The Earth lies some 26,000 light years distant from the center of our home galaxy, a roiling, hot region dense with stars and shrouded in gas. A supermassive black hole – millions of times heavier than the sun – lurks there. “We see it flaring as it chomps down on stars,” said Jonathan McDowell, an astrophysicist at the Harvard-Smithsonian Center for Astrophysics.
“No, the God Particle has nothing to do with God…” I must have repeated that a dozen times last week, to casual friends and inquisitive reporters, following CERN’s announcement of the possible detection of the Higgs boson… the so-called “God Particle”. I am an astronomer, not a particle physicist, but answering questions about anything new in science that might have a connection to religion is one of the unofficial tasks of anyone who works at the Vatican Observatory.
Yes, I am an astronomer at the Vatican. A lot of people are surprised to hear that the Vatican supports a fully functional astronomical observatory. We are a dozen priests and brothers, coming from four continents, mostly Jesuits with advanced degrees in astronomy and related fields from universities around the world, including Padua, Oxford, and MIT. Our research covers the gamut of astronomy – string theory and the Big Bang, galaxies and stellar evolution, meteorites and meteor showers.
We attend the same meetings and publish in the same journals as any other astronomer; after all, we studied alongside those other astronomers, we collaborate with them on our projects today, and many of them are our students. We participate in the same scientific societies; indeed, several of us have been elected to leadership positions in the International Astronomical Union and American Astronomical Society.
Our history goes back to before Galileo. In 1582, we helped develop the Gregorian Calendar that the world uses today. We made the first accurate telescopic maps of the Moon, with the nomenclature system still in use (including 35 craters named for Jesuits; it helps to have friends in high places). In the 19th century, we were the first to recover comet Halley and were pioneers in stellar spectroscopy. In the 20th century, our astronomers established an astrophysical spectra laboratory and founded the journal Spectrochimica Acta, which was actually produced at the Vatican in the years following World War 2. And today our telescope in the Arizona desert, built in collaboration with the University of Arizona, is a test bed for 21st century astronomical techniques.
This history should raise two questions. Why, with such a history of supporting astronomy, do people still believe that our religion is somehow anti-science? And on the other hand, why does a religious institution continue to support astronomers even today?
Certainly, the answer to the second is tied to the prejudices of the first; the observatory is a living witness against those who want to believe the worst of the church. (I live in the church, and know it well, faults and all. There are enough things we do badly; why do our critics still insist on making up stuff?) And we work closely with the Pontifical Academy of Sciences, who advice the papacy on scientific issues. (The president of that academy in the mid 20th century was Father George Lemaître, the astrophysicist who came up with what we now call the Big Bang theory. Alas, we can’t claim him for the observatory; he was a diocesan priest teaching at the Catholic University of Louvain, Belgium.)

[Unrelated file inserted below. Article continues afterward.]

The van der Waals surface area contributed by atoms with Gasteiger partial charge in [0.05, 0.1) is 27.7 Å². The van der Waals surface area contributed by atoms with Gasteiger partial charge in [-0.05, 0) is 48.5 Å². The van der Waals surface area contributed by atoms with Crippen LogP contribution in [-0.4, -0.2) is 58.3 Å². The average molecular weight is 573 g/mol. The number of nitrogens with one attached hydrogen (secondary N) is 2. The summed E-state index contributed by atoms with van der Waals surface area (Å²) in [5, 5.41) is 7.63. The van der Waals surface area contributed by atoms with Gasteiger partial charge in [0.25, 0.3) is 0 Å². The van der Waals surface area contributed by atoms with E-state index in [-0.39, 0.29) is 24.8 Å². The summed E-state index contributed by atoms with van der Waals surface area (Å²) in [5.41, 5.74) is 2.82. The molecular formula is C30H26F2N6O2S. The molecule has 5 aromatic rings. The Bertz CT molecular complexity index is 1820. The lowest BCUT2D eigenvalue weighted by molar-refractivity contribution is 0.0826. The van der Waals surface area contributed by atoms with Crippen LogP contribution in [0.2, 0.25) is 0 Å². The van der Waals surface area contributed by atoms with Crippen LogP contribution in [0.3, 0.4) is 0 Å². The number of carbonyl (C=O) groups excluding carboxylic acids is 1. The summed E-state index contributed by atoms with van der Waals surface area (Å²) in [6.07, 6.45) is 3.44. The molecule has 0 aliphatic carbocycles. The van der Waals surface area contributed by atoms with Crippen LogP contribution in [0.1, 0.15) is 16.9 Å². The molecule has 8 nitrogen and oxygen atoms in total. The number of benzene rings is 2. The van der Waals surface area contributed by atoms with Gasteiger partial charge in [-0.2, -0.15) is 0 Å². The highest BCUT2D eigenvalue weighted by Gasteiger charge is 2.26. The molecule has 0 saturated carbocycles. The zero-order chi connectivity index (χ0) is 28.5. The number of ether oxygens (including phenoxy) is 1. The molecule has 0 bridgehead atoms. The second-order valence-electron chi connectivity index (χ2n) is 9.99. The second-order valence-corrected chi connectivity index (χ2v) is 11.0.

But the real reason we do science is in fact related to the reason why so many people ask us about things like the God Particle. The disciplines of science and religion complement each other in practical ways. For example, both are involved in describing things that are beyond human language and so must speak in metaphors. Not only is the “God Particle” not a piece of God, it is also not really a “particle” in the sense that a speck of dust is a particle. In both cases we use familiar images to try to illustrate an entity of great importance but whose reality is beyond our power to describe literally.
The mysteries revealed by modern science are a constant reminder that reality is bigger than our day-to-day lives. But while particle physics can seem unimaginably remote, anyone can see the stars and be moved to contemplation. As Pope Pius XI said in 1935, dedicating our telescopes on the roof of the papal summer palace, “from no part of creation does there arise a more eloquent or stronger invitation to prayer and to adoration.”
One aspect of that contemplation is to recognize both how limited our human understanding is, and yet how privileged we are to be able to learn as much as we have. One astonishing thing about the universe is that it can be, at least in part, understood. It follows laws that we can deduce, laws which are rational but also elegant and beautiful. In them we find expressed the personality of the one who fashioned those laws.
Br. Guy Consolmagno SJ, writes in advance of a workshop on “The Nature of the Evolving Universe,” sponsored by INCAI, the International Network of Catholic Astronomical Institutions, to be held at the Catholic University of America July 16-20.